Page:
Moab residents and visitors who carry Regence Blue Cross / Blue Shield health insurance may soon find themselves out of network at Moab Regional Hospital (MRH) if the two are unable to reach a contract agreement by Nov. 15. The current contract will expire on Dec. 31.
MRH Community Relations Director Jennifer Sadoff said the hospital received a letter from Blue Cross in early July notifying it of changes to the current contract. Sadoff said that the changes were “really drastic” and would result in a net loss of 40 percent, or $2.6 million, in reimbursement to the hospital.
“It made it really easy for us to say, ‘no, we can’t do this,’” Sadoff said. “There was absolutely no way we could accept that contract and have it be sustainable for the hospital.”
Under the new proposed contract, Blue Cross wants to reimburse MRH on a fixed-fee-for-services basis, as opposed to the current operating model where the hospital is reimbursed on a percentage of costs.
Sadoff said that the per-diem, or fixed-fee model, works in urban areas that provide a high volume of services, but that for small, rural critical access hospitals, a fixed fee reimbursement is unsustainable given the small margins under which these hospitals operate.
“We are a not-for-profit hospital,” she said. “Whatever margin we have goes back into providing equipment and services for our community.”
The hospital told Blue Cross in August that as a result of the new conditions, it would terminate the contract. The parties have been negotiating, but on Oct. 30, the hospital board voted to end negotiations on Nov. 15. Sadoff said that this was in order to give local residents and employers time to find new, in-network health care coverage by the end of the year.
Sadoff said that 18 percent of MRH’s patients, including approximately 100 hospital employees, are covered by Blue Cross. She said the hospital is making plans for its employees should negotiations fail.
“It is important to MRH that our employees have access to local health care,” she said. “We worked with our broker and were pleased to find options that were more affordable than our current plan with Blue Cross.”
Employees of the city of Moab are also covered by Blue Cross. Moab City Manager Donna Metzler said the city will have an alternate provider in place by Jan. 1, 2015.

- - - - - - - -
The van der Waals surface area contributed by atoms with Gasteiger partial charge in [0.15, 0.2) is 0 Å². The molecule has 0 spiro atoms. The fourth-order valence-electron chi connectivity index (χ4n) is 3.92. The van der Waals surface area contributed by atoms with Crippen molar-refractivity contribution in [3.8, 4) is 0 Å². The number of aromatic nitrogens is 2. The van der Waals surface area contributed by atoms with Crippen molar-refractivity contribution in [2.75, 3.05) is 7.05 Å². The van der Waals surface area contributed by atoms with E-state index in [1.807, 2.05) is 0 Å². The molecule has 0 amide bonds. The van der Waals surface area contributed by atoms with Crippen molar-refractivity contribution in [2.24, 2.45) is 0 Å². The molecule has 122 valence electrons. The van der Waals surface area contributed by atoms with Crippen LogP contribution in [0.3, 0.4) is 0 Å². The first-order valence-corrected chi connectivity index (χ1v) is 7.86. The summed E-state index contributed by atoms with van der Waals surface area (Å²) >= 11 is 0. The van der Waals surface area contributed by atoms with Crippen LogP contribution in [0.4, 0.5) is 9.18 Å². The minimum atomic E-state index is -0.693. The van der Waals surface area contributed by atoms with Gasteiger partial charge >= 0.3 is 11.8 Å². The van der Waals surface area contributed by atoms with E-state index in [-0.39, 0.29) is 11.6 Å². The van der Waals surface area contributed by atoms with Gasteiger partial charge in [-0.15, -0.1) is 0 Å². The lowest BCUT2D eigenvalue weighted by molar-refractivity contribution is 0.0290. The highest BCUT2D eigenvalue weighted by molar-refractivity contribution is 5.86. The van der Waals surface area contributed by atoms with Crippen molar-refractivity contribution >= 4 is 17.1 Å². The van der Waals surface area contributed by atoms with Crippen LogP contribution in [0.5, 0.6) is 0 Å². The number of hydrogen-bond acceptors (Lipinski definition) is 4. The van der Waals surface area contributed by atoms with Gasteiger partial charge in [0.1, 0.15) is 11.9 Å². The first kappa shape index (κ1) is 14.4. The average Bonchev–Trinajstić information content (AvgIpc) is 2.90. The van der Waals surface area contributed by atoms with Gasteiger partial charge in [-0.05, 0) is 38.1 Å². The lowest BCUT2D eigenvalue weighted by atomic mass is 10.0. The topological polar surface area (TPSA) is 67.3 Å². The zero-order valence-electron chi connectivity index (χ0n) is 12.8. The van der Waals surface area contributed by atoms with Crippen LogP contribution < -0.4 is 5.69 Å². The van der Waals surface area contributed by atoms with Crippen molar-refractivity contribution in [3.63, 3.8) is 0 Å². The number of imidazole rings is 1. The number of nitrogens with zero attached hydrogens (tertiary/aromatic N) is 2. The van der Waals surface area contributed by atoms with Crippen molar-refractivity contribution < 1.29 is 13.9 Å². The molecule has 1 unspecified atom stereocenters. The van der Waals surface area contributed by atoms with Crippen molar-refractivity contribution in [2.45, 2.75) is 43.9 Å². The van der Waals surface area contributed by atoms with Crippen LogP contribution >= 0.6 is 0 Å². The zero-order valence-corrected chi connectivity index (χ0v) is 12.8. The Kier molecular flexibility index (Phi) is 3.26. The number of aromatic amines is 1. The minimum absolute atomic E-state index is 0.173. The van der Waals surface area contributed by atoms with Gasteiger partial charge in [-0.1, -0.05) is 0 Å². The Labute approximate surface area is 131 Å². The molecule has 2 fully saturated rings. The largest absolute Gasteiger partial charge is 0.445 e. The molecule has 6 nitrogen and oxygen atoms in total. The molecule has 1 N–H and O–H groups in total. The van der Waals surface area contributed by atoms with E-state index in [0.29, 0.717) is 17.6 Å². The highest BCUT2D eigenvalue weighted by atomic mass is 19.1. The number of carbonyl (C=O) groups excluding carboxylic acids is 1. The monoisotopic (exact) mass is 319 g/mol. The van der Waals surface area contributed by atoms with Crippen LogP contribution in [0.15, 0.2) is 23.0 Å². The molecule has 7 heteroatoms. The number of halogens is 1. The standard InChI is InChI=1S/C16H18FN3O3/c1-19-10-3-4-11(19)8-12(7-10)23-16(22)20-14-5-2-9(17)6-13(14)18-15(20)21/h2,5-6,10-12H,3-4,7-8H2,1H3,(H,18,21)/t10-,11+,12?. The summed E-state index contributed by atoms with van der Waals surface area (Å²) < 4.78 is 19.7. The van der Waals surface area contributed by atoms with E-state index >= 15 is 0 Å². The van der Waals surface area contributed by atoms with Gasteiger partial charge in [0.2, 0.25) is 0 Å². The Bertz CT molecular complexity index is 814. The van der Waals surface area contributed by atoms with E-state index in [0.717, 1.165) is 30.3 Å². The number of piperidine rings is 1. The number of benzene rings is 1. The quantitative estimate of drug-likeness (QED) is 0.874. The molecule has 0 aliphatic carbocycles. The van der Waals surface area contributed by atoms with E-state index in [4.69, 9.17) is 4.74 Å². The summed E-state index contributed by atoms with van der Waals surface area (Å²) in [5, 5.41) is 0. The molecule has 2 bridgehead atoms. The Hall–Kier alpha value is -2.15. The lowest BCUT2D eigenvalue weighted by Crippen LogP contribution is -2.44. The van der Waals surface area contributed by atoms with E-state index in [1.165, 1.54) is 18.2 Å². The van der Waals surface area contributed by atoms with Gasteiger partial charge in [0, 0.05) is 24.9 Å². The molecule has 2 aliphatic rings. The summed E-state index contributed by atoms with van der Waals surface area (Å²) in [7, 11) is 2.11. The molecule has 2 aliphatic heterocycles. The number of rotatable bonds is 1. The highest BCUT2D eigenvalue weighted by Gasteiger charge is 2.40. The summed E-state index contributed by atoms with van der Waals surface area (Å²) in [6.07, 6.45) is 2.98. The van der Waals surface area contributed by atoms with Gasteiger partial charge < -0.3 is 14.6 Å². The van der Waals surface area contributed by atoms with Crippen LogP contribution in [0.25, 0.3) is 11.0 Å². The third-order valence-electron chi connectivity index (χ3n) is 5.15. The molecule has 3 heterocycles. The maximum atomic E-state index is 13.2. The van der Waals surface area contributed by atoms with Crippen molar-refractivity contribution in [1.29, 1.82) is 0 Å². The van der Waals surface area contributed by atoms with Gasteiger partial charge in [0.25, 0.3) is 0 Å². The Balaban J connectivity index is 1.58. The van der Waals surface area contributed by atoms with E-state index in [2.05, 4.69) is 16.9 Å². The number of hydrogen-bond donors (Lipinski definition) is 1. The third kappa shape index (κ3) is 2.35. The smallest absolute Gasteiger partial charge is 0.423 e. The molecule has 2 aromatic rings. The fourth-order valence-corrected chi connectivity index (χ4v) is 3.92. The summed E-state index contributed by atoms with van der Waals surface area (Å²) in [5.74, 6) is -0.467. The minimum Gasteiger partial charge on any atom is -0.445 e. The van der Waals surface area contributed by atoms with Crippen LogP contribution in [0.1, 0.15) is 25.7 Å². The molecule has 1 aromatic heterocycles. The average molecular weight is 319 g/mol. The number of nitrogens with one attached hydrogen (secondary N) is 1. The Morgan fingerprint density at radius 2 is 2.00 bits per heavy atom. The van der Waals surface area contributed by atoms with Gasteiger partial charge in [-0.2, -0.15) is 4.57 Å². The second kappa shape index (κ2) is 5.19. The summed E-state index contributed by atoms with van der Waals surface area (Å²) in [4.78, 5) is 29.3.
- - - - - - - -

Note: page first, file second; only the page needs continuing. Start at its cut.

Lou Riepl, strategic communications manager for Blue Cross, said that moving hospital reimbursement to a fixed-fee basis is in keeping with standard reimbursement practices originally implemented by Medicare.
“(It) is subsequently embraced by the broader health care industry,” Riepl said.
MRH CEO Robb Austin said that a Medicare fixed-fee payment system is not what the federal government uses to reimburse critical access hospitals (CAHs), and that MRH will be the first rural hospital in Utah to be treated by Blue Cross in this manner.
“Their statement that it is “standard reimbursement practices” is simply wrong,” Austin said. “Medicare reimburses CAHs on a cost plus system ― not on a fixed-rate plan as proposed by Blue Cross.”
Critical access hospitals are rural hospitals that meet certain “Medicare Conditions of Participation.” They must be located at least 35 miles from any other hospital, provide 24-hour, seven-day-a-week emergency care, and have a focus on providing services for common conditions and outpatient care.
According to MRH Chief Financial Officer Craig Daniels, fixed-fee payment is not common in rural health care.
“Regence proposed a fixed-fee payment method that is widely used in larger urban markets,” Daniels said. “Medicare fixed-fee payment is not standard for smaller hospitals where there is a critical health care need. Rural providers have challenges where they offer high quality healthcare 24/7 with significantly lower volumes than large systems and hospitals.”
Riepl said that MRH raised its fees in 2012, and that the increases put it up in the top tier of all the other hospitals in the state. He said that as a nonprofit health insurer, its first priority is to be accountable to its members.
“Inflated costs are not fair or affordable for our members, and the cost increases we’ve seen the last couple of years from Moab Regional Hospital are certainly not sustainable,” he said.
Austin acknowledged that MRH raised its rates in 2012, but said that Blue Cross affirmed the need for the increase, and that it brought the hospital close to, but not over, other hospital charges in the state. He said that there is data available to Blue Cross and the general public that show MRH’s costs are still 44 percent below the statewide average.
Riepl said that it was the goal of Blue Cross to reach an agreement.
“We’ve not had any other rural hospital in the state terminate their provider agreement with us ― and we see no reason why Moab Regional Hospital would want to be the first,” he said.
Austin also said he hoped that an agreement could be reached, but that if it accepted the current proposal, the hospital would have to close its doors. That, he said, would not be in the best interest of serving the community and its 2.5 million annual visitors.
“Our commitment is to our community and providing high quality health care to our patients, not to make Regence Blue Cross more profitable at our expense,” he said.
Both sides hope to reach agreement, but time is limited
Our commitment is to our community and providing high quality health care to our patients, not to make Regence Blue Cross more profitable at our expense.
We’ve not had any other rural hospital in the state terminate their provider agreement with us — and we see no reason why Moab Regional Hospital would want to be the first.